Growing physical risks to high-tech personnel working in unstable countries around the world are going unreported, an industry expert has claimed.
The numbers of professionals, including engineers and technologists, kidnapped for ransom during client visits, or while working in territories with a risk of abduction, is not being accurately assessed because employers are surreptitiously paying ransoms for the return of their employees, according to Chris Phillips, head of physical security consulting at penetration testing and training provider 2-Sec, speaking at IP EXPO 2015 this week.
Foreign criminals are easily able to scan social media to find out when personnel from high-tech companies will be travelling abroad, Phillips said: “Organised criminal gangs and terrorists have become savvy to the opportunities social media provides in terms of alerting them to foreign nationals coming to meet client companies in their countries, or undertake prolonged work assignments.”
People who post online that they are travelling out to work in some exotic foreign location, giving the date of their arrival, and even their flight number, put themselves at serious risk, as potential kidnappers know when to expect them, added Phillips.
One ruse is to have a bogus driver waiting for them at their destination airport. “They enter the arrivals lounge to see someone holding up a sign with their name on it, and they assume that it is transport arranged by their hosts,” said Phillips. “In fact, the driver is an impostor intent on abducting them, and taking them to a place where they are held for ransom until their employer pays-up.”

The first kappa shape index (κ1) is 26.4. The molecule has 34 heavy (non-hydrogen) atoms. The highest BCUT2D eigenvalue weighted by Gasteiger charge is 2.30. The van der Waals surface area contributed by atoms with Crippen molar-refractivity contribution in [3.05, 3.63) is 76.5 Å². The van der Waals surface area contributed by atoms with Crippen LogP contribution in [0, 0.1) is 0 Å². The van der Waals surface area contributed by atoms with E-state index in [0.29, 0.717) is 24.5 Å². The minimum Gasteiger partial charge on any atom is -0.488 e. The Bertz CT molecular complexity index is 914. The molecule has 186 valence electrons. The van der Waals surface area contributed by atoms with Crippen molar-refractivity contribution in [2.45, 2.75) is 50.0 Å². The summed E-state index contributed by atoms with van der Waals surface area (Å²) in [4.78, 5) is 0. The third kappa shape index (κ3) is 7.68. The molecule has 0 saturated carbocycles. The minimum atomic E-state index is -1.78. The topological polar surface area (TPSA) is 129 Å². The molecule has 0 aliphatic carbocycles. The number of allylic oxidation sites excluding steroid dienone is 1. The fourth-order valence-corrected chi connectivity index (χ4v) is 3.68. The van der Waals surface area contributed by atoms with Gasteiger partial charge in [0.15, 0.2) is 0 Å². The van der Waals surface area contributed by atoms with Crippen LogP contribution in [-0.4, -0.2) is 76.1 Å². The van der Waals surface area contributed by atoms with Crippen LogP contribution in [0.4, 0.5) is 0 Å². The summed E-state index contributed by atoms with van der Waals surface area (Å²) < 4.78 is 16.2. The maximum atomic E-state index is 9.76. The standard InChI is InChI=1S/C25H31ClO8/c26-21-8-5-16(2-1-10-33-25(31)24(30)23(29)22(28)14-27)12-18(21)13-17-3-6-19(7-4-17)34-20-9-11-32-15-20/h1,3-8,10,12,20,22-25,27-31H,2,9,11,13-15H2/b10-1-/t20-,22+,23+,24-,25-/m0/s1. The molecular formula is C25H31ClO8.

The numbers of high-tech workers travelling to risky countries is increasing as UK and European companies form more international business relationships with clients in parts of Africa, South America, and the Middle East – commercial expansion that's often driven by government encouragement, Phillips told an IP EXPO audience.
He believes that the full-scale of high-tech personnel kidnapping is coming to light only because repatriated staff are bringing legal actions against employers for failing to show due diligence in apprising them of possible threats, and for not ensuring that they had adequate protection whilst abroad.
Employers should conduct a proper risk-assessment for overseas staff postings, and all staff travelling to work abroad should be briefed on any potential risk of being targeted for abduction, Phillips said, and have local support set-up to safeguard them against a range of hazardous eventualities.
Phillips warned that the risks to targeted employees and their employers may become heightened as kidnappers seek to exploit the value of intellectual property and other valuable enterprise data that abducted staff may have on the hard drives of their personal laptops, or be able to access remotely via password-protected VPNs.